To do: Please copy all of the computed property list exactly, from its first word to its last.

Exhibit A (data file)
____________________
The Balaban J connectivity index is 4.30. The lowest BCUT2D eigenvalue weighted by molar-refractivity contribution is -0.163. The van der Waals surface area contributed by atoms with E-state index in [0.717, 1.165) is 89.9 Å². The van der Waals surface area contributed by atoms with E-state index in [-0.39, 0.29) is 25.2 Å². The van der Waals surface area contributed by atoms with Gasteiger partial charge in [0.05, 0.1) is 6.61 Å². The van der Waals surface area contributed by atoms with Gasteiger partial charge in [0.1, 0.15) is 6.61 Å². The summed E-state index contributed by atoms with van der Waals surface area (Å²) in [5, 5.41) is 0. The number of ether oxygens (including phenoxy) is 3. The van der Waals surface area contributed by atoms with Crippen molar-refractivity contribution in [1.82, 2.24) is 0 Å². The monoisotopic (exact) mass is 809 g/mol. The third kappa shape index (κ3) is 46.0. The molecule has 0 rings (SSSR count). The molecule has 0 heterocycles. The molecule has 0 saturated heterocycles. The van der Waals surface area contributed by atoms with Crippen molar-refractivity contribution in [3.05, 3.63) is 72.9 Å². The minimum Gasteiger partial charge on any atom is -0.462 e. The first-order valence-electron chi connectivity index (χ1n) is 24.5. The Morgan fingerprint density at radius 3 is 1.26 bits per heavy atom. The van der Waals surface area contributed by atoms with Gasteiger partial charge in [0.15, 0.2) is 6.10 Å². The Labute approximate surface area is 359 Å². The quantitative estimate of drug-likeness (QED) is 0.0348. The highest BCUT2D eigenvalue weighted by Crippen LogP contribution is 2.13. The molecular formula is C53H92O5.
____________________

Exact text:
The Balaban J connectivity index is 4.30. The lowest BCUT2D eigenvalue weighted by molar-refractivity contribution is -0.163. The van der Waals surface area contributed by atoms with E-state index in [0.717, 1.165) is 89.9 Å². The van der Waals surface area contributed by atoms with E-state index in [-0.39, 0.29) is 25.2 Å². The van der Waals surface area contributed by atoms with Gasteiger partial charge in [0.05, 0.1) is 6.61 Å². The van der Waals surface area contributed by atoms with Gasteiger partial charge in [0.1, 0.15) is 6.61 Å². The summed E-state index contributed by atoms with van der Waals surface area (Å²) in [5, 5.41) is 0. The number of ether oxygens (including phenoxy) is 3. The van der Waals surface area contributed by atoms with Crippen molar-refractivity contribution in [1.82, 2.24) is 0 Å². The monoisotopic (exact) mass is 809 g/mol. The third kappa shape index (κ3) is 46.0. The molecule has 0 rings (SSSR count). The molecule has 0 heterocycles. The molecule has 0 saturated heterocycles. The van der Waals surface area contributed by atoms with Crippen molar-refractivity contribution in [3.05, 3.63) is 72.9 Å². The minimum Gasteiger partial charge on any atom is -0.462 e. The first-order valence-electron chi connectivity index (χ1n) is 24.5. The Morgan fingerprint density at radius 3 is 1.26 bits per heavy atom. The van der Waals surface area contributed by atoms with Gasteiger partial charge in [0.15, 0.2) is 6.10 Å². The Labute approximate surface area is 359 Å². The quantitative estimate of drug-likeness (QED) is 0.0348. The highest BCUT2D eigenvalue weighted by Crippen LogP contribution is 2.13. The molecular formula is C53H92O5.